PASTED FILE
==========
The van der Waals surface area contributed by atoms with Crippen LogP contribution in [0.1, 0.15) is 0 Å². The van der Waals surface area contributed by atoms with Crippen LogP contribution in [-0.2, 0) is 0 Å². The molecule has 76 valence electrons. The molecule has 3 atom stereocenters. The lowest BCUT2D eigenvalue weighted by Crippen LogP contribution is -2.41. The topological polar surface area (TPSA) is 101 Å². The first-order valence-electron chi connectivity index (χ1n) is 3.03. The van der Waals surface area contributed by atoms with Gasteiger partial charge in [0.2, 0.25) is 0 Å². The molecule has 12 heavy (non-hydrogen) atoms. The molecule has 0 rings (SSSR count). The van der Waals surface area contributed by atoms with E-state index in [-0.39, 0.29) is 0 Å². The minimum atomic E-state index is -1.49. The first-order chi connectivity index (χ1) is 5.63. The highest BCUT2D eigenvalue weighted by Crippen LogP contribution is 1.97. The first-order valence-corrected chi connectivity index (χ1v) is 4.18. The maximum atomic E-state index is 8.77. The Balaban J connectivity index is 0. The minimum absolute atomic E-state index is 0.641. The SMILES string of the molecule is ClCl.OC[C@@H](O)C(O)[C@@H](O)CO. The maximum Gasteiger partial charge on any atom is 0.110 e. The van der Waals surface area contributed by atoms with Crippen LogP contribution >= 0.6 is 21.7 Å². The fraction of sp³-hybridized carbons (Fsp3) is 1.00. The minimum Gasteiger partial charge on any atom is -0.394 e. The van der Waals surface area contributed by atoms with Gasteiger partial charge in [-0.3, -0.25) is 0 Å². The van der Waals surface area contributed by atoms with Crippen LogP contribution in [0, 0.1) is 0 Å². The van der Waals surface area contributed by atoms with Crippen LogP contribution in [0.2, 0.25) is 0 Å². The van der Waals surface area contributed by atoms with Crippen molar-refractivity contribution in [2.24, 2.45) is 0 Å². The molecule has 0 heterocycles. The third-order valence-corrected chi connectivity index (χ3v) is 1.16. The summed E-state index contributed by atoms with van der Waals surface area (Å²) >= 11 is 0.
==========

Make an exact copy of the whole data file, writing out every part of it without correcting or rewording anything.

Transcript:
The van der Waals surface area contributed by atoms with Crippen LogP contribution in [0.1, 0.15) is 0 Å². The van der Waals surface area contributed by atoms with Crippen LogP contribution in [-0.2, 0) is 0 Å². The molecule has 76 valence electrons. The molecule has 3 atom stereocenters. The lowest BCUT2D eigenvalue weighted by Crippen LogP contribution is -2.41. The topological polar surface area (TPSA) is 101 Å². The first-order valence-electron chi connectivity index (χ1n) is 3.03. The van der Waals surface area contributed by atoms with Gasteiger partial charge in [0.2, 0.25) is 0 Å². The molecule has 12 heavy (non-hydrogen) atoms. The molecule has 0 rings (SSSR count). The van der Waals surface area contributed by atoms with E-state index in [-0.39, 0.29) is 0 Å². The minimum atomic E-state index is -1.49. The first-order chi connectivity index (χ1) is 5.63. The highest BCUT2D eigenvalue weighted by Crippen LogP contribution is 1.97. The first-order valence-corrected chi connectivity index (χ1v) is 4.18. The maximum atomic E-state index is 8.77. The Balaban J connectivity index is 0. The minimum absolute atomic E-state index is 0.641. The SMILES string of the molecule is ClCl.OC[C@@H](O)C(O)[C@@H](O)CO. The maximum Gasteiger partial charge on any atom is 0.110 e. The van der Waals surface area contributed by atoms with Crippen LogP contribution >= 0.6 is 21.7 Å². The fraction of sp³-hybridized carbons (Fsp3) is 1.00. The minimum Gasteiger partial charge on any atom is -0.394 e. The van der Waals surface area contributed by atoms with Gasteiger partial charge in [-0.3, -0.25) is 0 Å². The van der Waals surface area contributed by atoms with Crippen LogP contribution in [0, 0.1) is 0 Å². The van der Waals surface area contributed by atoms with Crippen LogP contribution in [0.2, 0.25) is 0 Å². The van der Waals surface area contributed by atoms with Crippen molar-refractivity contribution in [2.24, 2.45) is 0 Å². The molecule has 0 heterocycles. The third-order valence-corrected chi connectivity index (χ3v) is 1.16. The summed E-state index contributed by atoms with van der Waals surface area (Å²) >= 11 is 0.